A team of 70 of our archaeologists has completed the main archaeological excavations at Park Street for the new Birmingham terminus of the HS2 railway and will be sharing initial finding with the public at a Heritage Open Days event on 21 September 2019.

The extraordinary dig, the biggest of its kind in Birmingham’s history, has resulted in 6,500 skeletons being excavated from the 19th century burial ground. We are beginning to examine the skeletons in closer detail, alongside artefacts discovered within the burial ground, including figurines, coins, toys and necklaces. Names plates have been found with a small number of the people buried at the site and we will combine research of historical documents, such as parish records and wills, with analysis of the skeletons, to develop detailed biographies of these individuals.

Based on the findings from the site, our on-going research is focusing on:

  • The practice of dissection by 19th century anatomists honing their skills in Birmingham’s medical schools;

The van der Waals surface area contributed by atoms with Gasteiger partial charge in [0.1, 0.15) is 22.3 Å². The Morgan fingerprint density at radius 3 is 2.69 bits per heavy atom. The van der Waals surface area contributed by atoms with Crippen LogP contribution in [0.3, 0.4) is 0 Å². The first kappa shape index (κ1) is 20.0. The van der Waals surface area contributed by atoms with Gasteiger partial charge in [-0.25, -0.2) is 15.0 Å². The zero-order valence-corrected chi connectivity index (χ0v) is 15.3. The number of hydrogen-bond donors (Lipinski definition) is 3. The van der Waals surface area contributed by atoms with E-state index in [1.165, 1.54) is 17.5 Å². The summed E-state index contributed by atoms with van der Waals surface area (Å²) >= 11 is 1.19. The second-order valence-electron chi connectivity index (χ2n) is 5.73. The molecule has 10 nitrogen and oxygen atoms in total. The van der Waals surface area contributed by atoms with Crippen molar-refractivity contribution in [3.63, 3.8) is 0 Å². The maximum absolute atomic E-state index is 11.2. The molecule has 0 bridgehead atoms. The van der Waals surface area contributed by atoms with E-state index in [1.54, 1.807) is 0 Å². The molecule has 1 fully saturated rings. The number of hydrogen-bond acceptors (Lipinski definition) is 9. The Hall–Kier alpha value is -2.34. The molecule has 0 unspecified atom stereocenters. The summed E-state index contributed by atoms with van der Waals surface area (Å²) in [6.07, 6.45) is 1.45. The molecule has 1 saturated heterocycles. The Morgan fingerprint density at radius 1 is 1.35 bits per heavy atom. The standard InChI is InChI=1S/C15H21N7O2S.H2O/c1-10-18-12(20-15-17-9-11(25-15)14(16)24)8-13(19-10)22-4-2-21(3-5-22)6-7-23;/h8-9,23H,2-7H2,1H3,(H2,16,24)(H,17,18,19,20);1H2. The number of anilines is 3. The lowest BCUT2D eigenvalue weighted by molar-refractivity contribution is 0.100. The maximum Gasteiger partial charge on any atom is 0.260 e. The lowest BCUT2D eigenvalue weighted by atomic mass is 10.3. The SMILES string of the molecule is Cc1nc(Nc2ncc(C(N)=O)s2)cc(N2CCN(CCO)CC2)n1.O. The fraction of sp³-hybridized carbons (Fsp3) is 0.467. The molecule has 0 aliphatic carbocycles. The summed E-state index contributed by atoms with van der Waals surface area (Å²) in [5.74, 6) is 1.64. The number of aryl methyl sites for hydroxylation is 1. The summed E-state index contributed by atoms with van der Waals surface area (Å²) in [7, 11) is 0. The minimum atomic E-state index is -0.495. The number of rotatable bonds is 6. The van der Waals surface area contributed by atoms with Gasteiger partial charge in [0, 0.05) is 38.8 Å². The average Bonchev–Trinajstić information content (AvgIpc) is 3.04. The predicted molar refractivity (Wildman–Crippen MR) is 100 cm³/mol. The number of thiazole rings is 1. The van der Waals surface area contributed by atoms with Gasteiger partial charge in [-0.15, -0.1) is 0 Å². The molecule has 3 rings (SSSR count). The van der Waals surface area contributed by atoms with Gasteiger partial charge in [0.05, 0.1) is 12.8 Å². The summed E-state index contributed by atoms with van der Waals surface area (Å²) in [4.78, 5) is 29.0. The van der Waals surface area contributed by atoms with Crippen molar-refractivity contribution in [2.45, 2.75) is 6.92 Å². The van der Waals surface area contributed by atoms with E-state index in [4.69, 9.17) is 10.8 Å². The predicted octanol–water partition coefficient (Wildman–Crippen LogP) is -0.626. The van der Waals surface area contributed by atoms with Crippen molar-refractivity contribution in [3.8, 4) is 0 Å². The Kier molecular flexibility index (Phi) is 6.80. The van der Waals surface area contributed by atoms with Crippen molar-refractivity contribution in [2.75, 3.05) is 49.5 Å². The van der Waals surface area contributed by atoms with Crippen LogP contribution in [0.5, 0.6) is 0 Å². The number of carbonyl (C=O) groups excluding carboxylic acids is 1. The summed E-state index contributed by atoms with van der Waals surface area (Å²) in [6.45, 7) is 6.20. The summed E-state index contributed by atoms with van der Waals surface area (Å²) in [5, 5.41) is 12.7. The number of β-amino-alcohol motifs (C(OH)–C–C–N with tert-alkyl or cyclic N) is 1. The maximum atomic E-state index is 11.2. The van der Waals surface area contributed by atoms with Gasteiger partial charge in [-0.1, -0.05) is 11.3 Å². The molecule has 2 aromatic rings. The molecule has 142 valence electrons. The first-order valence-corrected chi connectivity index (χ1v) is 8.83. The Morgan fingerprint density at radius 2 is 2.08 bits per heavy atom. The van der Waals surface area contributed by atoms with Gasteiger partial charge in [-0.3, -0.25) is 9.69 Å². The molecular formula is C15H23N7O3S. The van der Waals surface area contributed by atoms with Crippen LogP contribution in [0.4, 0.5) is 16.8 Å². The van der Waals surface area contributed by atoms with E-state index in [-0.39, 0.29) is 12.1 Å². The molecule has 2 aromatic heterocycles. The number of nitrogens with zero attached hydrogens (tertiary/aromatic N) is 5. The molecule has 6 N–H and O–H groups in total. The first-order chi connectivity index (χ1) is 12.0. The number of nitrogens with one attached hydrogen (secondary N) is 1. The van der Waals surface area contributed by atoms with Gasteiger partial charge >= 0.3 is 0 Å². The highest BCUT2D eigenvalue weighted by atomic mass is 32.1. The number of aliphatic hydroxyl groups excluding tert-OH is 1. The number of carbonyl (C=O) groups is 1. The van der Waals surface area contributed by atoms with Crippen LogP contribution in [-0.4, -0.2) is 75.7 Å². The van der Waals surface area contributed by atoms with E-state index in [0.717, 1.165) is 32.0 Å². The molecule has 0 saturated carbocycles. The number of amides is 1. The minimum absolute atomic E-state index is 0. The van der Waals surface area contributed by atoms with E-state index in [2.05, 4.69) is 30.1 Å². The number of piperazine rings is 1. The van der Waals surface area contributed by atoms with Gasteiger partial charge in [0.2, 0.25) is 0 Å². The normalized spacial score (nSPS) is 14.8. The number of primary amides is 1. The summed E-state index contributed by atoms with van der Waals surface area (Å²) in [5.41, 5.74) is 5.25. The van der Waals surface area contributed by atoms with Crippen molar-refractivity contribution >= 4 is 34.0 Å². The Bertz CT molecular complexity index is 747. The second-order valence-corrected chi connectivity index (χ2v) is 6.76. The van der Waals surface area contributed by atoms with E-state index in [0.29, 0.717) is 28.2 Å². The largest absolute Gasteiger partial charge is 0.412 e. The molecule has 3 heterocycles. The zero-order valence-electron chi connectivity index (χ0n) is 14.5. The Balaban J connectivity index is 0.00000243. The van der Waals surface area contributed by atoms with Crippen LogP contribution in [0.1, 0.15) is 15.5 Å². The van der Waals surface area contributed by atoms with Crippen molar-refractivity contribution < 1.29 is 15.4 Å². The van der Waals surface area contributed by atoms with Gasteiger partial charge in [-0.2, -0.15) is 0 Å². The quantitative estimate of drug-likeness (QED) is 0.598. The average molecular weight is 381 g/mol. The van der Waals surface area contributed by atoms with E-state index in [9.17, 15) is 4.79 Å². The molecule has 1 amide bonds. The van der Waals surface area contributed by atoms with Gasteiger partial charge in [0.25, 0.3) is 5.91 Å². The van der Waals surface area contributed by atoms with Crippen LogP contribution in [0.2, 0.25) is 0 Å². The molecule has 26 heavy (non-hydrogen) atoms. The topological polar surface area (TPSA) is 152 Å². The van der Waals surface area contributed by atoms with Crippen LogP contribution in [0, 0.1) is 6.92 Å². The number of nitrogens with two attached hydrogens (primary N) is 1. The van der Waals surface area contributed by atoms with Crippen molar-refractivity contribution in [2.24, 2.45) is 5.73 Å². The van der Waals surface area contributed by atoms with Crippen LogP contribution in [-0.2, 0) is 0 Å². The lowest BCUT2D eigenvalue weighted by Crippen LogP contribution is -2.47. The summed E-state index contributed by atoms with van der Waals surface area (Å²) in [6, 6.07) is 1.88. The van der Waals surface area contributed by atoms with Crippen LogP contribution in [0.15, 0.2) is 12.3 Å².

• The piecemeal manufacture of goods in Birmingham during the Industrial Revolution, especially metal items, and how this effected the population’s health;
  • The funerary beliefs and practices of Victorian Birmingham and beyond, including placing grave goods in burials;
  • The development of Park Street and how the railway system, starting in the early 19th century, has affected the shape of the area.

We will be sharing initial finding with the public at a Heritage Open Days event on 21 September 2019 and invite local people to discover the hidden gems of Birmingham for themselves in a free, self-guided walk.

The archaeological programme at Park Street in Birmingham is being carried out by archaeological experts from MOLA Headland on behalf of LM for HS2 Ltd. To find out more about the programme visit https://www.hs2.org.uk/, for information on what is going in your local area or how you can get involved head to https://hs2inbirmingham.commonplace.is/ and for more on the unfolding archaeological research visit www.molaheadland.com/news.

Explore the archaeology programme on social media with #HS2digs.